• Home
  • About
  • Guest Post

    Lady Luck and four-leaf clovers

    I don’t want to sound like your kindergarten teacher, but for those who are Americans living in Tokyo, Hurricane Katrina’s doings over the last few days served, I hope, as a reminder that you need to have your earthquake kit ready. If the big one comes, the police and fire departments will have their hands full rescuing the elderly and infirm; it would be nice not to pile the able-bodied and unprepared onto their workload. The US Embassy earthquake preparedness guide/checklist is always a good reference.

    If you read Japanese, Hitachi will also have a helpful feature on its site up the day after tomorrow:

    Residents later this week can find out what their homes would look like after a major earthquake by using a Web site that pinpoints danger spots in the event of a temblor.

    The system, developed by a group led by Shigeyuki Okada, a professor at Nagoya Institute of Technology and an expert in earthquake disaster management, is designed to give residents ideas about preventive measures, such as rearranging furniture, against temblor-induced damage.

    The service will be free.

    Residents will simply enter such information as floor plans and sleeping areas, and the program will highlight the danger areas.

    The system was tailored for ordinary use by Hitachi East Japan Solutions, a Sendai-based software engineering company.

    The start of consultations on Hitachi East’s Web site is scheduled for Sept. 1, the anniversary of the 1923 Great Kanto Earthquake. Earthquake-related drills around the country and reminders about disaster preparedness are expected on that day.

    The site will allow you to configure a model of your house based on room layout, furniture placement, and ages of household members. Feed them in, and the site will give you the most obviously vulnerable points in the house. Sounds pretty cool.

    6 Responses to “Lady Luck and four-leaf clovers”

    1. John says:

      I always kept a folding knife, rope, foil emergency blankets, lighters and iodine water purifcation tabs (along with the stuff that takes the iodine taste out) in addition to what they recommend.

    2. Toren says:

      I was in SF for the ’89 7.0 quake, and now I have an entire rack of gear down in the basement, including 110 gallons of water, 4 months of food, 40lbs of propane, batteries, etc. And the armaments necessary to protect ’em all, too.

      Live and learn…but if you can learn from others first, that’s ideal.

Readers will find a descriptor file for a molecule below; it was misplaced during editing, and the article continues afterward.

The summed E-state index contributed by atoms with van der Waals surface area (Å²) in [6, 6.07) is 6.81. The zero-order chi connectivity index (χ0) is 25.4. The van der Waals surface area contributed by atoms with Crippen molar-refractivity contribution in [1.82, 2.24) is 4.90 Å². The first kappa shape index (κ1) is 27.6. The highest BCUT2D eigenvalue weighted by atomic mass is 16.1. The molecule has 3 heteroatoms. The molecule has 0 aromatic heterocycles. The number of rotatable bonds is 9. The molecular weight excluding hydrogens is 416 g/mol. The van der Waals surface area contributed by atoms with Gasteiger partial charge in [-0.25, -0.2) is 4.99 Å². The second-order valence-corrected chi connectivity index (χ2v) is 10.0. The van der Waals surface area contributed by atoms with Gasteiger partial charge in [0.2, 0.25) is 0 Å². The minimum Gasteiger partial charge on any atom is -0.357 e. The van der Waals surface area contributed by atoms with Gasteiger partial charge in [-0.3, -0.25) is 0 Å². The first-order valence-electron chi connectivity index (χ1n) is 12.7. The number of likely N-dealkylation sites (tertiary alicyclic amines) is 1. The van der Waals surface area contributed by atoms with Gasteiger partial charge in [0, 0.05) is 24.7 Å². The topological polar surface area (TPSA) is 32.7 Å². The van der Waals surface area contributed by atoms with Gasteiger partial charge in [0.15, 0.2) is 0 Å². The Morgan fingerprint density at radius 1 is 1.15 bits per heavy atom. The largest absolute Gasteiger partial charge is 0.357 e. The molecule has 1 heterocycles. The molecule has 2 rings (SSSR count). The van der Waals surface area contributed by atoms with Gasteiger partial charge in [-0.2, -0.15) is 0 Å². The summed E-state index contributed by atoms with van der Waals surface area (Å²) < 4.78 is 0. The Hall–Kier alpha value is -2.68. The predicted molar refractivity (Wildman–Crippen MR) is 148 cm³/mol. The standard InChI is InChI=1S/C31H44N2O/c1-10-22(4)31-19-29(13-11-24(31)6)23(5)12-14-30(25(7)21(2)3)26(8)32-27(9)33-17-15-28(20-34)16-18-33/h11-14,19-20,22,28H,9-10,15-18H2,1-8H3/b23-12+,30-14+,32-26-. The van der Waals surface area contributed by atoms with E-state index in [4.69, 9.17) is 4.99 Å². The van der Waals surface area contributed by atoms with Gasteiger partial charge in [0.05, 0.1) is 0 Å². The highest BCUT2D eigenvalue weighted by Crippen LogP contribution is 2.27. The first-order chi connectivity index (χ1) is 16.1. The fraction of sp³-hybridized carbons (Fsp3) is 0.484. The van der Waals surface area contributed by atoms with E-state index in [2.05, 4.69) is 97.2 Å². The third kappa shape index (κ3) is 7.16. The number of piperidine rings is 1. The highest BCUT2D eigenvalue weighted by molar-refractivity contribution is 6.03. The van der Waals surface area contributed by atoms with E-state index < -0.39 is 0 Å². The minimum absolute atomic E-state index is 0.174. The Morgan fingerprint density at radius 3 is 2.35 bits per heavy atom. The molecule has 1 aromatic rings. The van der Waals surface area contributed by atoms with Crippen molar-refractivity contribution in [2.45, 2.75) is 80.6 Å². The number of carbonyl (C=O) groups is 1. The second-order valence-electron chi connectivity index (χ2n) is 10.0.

3. Sean Kinsell says:

      Truth be told, I’ve been a little slack lately. I have pretty much the bare minimum–should rectify that. When you cadge a can of tuna from your earthquake stock every once in a while, it adds up (or subtracts down, as the case may be).

      There’s also an elderly lady down the corridor–she may live with her husband, though I’ve never seen him. I’m the only other person on our floor who doesn’t have children, I think, so I’ve kind of assumed that if she needs help before anyone official can come, it’ll fall to me to check up on her. If her supplies were wrecked and we had to share, I’m not so sure she’d enjoy subsisting on Calorie Mate, Nutella, and kidney beans.

    4. Toren says:

      Certainly the situation is a great deal more difficult in urban Japan, where finding space in your roku-jo apartment to put 20 kilos of survival gear is a major undertaking, much less the 1/2 ton of it I have in my big-ass ‘murrican basement.

    5. John says:

      Calorie Mate? Yuck! I brought that stuff on my first trek up Fuji, without taste testing it first. Big mistake.

      BTW, do they still have lychee and apple-flavored Fanta?

    6. Sean Kinsell says:

      We’re lucky enough to have an extra room; I’m chary of using it for my earthquake kit, though, because it’s down the hall from the master bedroom/living room/kitchen, which have only one door between them. That’s where I spend 99% of my time, so if I were unable to get to the spare room, I’d be separated from my supplies.

      I don’t think anyone buys Calorie Mate for its life-reordering deliciousness. It’s compact and doesn’t need heating, so I keep it around as a supplement to the canned goods and crackers and stuff. Fanta, of course, still comes in all kinds of ghastly flavors. Lychee and apple are still around, to my knowledge. You can also get melon, which (I say this as a honeydew and canteloupe devotee) is super-gross. It’s, like, 20736.

    Leave a Reply